The City of West Hollywood will advance up to $300,000 to its Travel + Tourism Board over the next three months, another sign of the impact that the COVID-19 pandemic has had on tourism, a major contributor to the city’s economy.
The advance of up to $100,000 a month is necessary because of the city’s decision on April 6 to defer for 30 days payments by hotels of the 15.5% room tax. A 3% tax on the hotel room rate is used to fund the Travel + Tourism Board, an organization created to promote business and leisure travel to WeHo. An additional 12.5% hotel room tax generates revenue for the city’s general fund, the portion of its budget that covers the cost of law enforcement, planning, community development and general administration. That tax revenue is budgeted at $29 million for the 2019-2020 fiscal year, which is 37% of the $110 million total. City Manager Paul Arevalo has said he anticipates a 15 to 20% shortfall in city revenue because of the COVID-19 pandemic.
A memo to the City Council, which approved the advance at its Monday night meeting, notes that 18 of the city’s 22 hotels have closed because of the COVID-19 pandemic.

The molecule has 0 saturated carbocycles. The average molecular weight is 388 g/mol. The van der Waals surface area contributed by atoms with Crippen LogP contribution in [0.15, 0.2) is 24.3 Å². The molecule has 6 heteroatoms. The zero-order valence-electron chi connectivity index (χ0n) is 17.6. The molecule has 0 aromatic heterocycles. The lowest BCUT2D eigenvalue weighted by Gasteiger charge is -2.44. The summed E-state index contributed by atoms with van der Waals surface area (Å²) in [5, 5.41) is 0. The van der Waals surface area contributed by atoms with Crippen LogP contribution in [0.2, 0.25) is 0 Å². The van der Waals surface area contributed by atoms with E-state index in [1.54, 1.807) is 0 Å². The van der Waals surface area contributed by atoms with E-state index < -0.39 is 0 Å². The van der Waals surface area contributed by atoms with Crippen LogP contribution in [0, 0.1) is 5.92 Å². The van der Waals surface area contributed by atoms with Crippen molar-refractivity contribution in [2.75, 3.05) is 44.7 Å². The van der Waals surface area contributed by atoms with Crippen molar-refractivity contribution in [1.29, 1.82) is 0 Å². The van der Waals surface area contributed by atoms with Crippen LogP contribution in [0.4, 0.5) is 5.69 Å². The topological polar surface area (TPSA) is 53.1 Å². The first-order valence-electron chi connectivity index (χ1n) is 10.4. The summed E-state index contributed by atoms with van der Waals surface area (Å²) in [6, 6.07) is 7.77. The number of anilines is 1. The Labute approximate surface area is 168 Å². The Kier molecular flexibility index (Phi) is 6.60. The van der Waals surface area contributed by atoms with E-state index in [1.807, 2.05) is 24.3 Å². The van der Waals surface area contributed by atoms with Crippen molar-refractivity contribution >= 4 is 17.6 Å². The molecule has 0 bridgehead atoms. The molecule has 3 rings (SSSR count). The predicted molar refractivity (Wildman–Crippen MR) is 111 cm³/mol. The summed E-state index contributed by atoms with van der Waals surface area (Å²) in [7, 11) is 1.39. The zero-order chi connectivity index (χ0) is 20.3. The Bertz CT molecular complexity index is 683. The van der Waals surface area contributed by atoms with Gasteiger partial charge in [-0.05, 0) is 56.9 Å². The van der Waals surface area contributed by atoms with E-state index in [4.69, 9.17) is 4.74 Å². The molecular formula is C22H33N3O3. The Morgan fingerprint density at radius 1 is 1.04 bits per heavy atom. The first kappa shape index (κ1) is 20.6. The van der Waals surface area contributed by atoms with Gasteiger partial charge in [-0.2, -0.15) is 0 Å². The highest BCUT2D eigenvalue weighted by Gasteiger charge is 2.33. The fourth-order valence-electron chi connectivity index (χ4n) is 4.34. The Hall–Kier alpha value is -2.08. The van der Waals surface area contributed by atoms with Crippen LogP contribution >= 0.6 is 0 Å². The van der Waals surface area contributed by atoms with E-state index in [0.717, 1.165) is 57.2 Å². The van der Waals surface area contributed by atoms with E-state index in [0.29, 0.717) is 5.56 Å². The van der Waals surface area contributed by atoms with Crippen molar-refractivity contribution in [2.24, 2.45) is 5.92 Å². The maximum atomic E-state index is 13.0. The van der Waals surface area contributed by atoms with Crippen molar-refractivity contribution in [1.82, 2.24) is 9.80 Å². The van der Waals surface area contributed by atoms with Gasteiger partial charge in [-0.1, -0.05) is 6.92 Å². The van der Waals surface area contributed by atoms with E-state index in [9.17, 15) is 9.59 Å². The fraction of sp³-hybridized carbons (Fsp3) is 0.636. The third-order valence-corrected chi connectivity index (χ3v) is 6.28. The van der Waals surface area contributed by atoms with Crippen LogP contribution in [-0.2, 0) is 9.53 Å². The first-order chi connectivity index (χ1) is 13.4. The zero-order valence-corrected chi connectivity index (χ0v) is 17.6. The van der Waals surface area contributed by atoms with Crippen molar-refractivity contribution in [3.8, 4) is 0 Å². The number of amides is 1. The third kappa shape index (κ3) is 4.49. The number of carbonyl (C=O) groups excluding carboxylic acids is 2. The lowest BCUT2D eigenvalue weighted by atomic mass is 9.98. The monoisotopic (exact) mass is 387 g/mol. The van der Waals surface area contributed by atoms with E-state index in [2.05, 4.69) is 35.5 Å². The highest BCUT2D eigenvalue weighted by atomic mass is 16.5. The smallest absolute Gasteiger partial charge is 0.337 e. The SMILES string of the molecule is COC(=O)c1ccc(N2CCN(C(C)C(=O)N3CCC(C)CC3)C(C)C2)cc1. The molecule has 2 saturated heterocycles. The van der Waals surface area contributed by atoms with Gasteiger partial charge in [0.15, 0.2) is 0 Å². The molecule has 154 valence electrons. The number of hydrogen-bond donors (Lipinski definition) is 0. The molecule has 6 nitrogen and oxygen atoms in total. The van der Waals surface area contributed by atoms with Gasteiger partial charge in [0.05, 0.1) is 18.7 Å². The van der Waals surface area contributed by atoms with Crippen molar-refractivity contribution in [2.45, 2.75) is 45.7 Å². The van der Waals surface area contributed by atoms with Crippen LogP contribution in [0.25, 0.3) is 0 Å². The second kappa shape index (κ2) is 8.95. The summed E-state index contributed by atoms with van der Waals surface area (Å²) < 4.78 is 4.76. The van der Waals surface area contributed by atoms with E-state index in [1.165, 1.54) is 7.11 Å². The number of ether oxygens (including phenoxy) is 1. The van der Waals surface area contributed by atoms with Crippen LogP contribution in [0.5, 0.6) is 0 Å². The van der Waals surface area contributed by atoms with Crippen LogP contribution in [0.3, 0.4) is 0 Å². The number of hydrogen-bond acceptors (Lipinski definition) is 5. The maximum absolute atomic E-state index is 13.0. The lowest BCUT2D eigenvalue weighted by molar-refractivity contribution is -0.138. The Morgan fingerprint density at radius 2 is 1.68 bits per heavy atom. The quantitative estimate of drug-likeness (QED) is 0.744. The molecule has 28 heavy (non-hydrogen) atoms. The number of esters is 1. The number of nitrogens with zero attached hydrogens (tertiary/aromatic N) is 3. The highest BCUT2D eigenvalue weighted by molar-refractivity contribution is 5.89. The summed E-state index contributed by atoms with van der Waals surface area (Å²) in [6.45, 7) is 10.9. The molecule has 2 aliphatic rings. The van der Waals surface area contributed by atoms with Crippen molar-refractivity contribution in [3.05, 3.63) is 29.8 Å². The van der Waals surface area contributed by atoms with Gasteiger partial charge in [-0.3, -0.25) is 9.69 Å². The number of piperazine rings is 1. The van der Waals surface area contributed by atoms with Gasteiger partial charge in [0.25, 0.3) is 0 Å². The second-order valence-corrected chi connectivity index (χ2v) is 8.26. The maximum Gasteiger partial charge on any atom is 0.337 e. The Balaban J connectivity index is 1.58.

“Locally, many hotel and lodging companies have seen a sharp decline in room nights resulting in single-digit occupancy,” said the memo from Arevalo.
“The coronavirus pandemic has been devastating to the travel industry ranging from hotel shutdowns to airlines halting flights in some regions. In addition, stay at home orders have created a shock to the tourism industry with consumers pulling back in discretionary spending and cancelling many large-scale events and conferences.”
The memo cites an analysis by Visit California, the statewide travel promotion organization, which says the decline in business and leisure travel will likely hit bottom in the next five to six months and won’t begin to rebound until the first quarter of 2021.
The memo notes that the Travel + Tourism Board over the last month reduced its operating and marketing spending and begun using its cash reserves.
“Being that the city’s largest revenue source is (the hotel room tax), is it imperative that WHTTB continue to operate during this global crisis and be in place when the tourism industry begins its recovery.”
The city will allocate up to $100,000 a month upon receiving a request from the Travel + Tourism Board. It will put in place a 12-month repayment plan.
It seems as though the $300,000. could have better used for more immediate needs rather than to promote Travel & Tourism during a period when there is none. The hotels will be remembered if they provided memorable service. Word of mouth recommendations never die.